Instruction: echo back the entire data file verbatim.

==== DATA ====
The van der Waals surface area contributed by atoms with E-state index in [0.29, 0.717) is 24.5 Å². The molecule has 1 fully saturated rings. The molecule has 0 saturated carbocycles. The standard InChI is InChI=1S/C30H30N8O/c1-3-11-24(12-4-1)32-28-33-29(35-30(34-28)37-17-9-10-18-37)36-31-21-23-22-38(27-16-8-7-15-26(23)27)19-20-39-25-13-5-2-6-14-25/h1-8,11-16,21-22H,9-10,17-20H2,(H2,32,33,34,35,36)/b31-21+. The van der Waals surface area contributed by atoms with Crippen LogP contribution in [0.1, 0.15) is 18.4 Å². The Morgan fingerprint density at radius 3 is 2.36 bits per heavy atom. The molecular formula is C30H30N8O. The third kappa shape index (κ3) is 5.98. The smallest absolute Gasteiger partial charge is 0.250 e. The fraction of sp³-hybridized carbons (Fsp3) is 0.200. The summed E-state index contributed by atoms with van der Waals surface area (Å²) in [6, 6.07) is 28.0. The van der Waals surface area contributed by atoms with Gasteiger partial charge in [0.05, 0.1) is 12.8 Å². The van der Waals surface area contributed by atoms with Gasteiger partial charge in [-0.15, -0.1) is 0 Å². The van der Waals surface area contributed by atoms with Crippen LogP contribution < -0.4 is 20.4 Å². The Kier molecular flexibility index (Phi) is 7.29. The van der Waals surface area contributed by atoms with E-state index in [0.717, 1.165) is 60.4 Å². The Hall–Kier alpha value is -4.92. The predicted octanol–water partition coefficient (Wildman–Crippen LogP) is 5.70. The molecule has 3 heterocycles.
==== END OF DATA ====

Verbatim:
The van der Waals surface area contributed by atoms with E-state index in [0.29, 0.717) is 24.5 Å². The molecule has 1 fully saturated rings. The molecule has 0 saturated carbocycles. The standard InChI is InChI=1S/C30H30N8O/c1-3-11-24(12-4-1)32-28-33-29(35-30(34-28)37-17-9-10-18-37)36-31-21-23-22-38(27-16-8-7-15-26(23)27)19-20-39-25-13-5-2-6-14-25/h1-8,11-16,21-22H,9-10,17-20H2,(H2,32,33,34,35,36)/b31-21+. The van der Waals surface area contributed by atoms with Crippen LogP contribution in [0.1, 0.15) is 18.4 Å². The Morgan fingerprint density at radius 3 is 2.36 bits per heavy atom. The molecular formula is C30H30N8O. The third kappa shape index (κ3) is 5.98. The smallest absolute Gasteiger partial charge is 0.250 e. The fraction of sp³-hybridized carbons (Fsp3) is 0.200. The summed E-state index contributed by atoms with van der Waals surface area (Å²) in [6, 6.07) is 28.0. The van der Waals surface area contributed by atoms with Gasteiger partial charge in [0.05, 0.1) is 12.8 Å². The van der Waals surface area contributed by atoms with Gasteiger partial charge in [-0.15, -0.1) is 0 Å². The van der Waals surface area contributed by atoms with Crippen LogP contribution < -0.4 is 20.4 Å². The Kier molecular flexibility index (Phi) is 7.29. The van der Waals surface area contributed by atoms with E-state index in [0.717, 1.165) is 60.4 Å². The Hall–Kier alpha value is -4.92. The predicted octanol–water partition coefficient (Wildman–Crippen LogP) is 5.70. The molecule has 3 heterocycles.